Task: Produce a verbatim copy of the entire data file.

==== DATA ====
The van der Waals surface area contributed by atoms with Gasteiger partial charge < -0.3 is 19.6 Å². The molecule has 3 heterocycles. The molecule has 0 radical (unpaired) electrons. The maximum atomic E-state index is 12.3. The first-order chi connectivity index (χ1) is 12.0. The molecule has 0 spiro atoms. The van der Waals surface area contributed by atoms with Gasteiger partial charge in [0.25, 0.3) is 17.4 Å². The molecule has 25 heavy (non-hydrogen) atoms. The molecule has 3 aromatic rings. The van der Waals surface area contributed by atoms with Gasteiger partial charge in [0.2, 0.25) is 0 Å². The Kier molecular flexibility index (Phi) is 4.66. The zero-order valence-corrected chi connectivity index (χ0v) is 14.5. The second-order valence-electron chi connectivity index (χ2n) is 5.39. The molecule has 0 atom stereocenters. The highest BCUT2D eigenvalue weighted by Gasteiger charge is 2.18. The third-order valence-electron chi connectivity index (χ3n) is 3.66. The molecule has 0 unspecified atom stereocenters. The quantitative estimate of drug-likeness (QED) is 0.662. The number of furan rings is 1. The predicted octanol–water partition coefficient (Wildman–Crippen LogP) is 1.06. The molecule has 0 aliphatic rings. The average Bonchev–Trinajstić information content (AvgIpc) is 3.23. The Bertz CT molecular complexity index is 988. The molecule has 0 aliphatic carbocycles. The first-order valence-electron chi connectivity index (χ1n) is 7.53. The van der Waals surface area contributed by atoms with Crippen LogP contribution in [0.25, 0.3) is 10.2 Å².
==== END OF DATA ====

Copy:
The van der Waals surface area contributed by atoms with Gasteiger partial charge < -0.3 is 19.6 Å². The molecule has 3 heterocycles. The molecule has 0 radical (unpaired) electrons. The maximum atomic E-state index is 12.3. The first-order chi connectivity index (χ1) is 12.0. The molecule has 0 spiro atoms. The van der Waals surface area contributed by atoms with Gasteiger partial charge in [0.25, 0.3) is 17.4 Å². The molecule has 25 heavy (non-hydrogen) atoms. The molecule has 3 aromatic rings. The van der Waals surface area contributed by atoms with Gasteiger partial charge in [0.2, 0.25) is 0 Å². The Kier molecular flexibility index (Phi) is 4.66. The zero-order valence-corrected chi connectivity index (χ0v) is 14.5. The second-order valence-electron chi connectivity index (χ2n) is 5.39. The molecule has 0 atom stereocenters. The highest BCUT2D eigenvalue weighted by Gasteiger charge is 2.18. The third-order valence-electron chi connectivity index (χ3n) is 3.66. The molecule has 0 unspecified atom stereocenters. The quantitative estimate of drug-likeness (QED) is 0.662. The number of furan rings is 1. The predicted octanol–water partition coefficient (Wildman–Crippen LogP) is 1.06. The molecule has 0 aliphatic rings. The average Bonchev–Trinajstić information content (AvgIpc) is 3.23. The Bertz CT molecular complexity index is 988. The molecule has 0 aliphatic carbocycles. The first-order valence-electron chi connectivity index (χ1n) is 7.53. The van der Waals surface area contributed by atoms with Crippen LogP contribution in [0.25, 0.3) is 10.2 Å².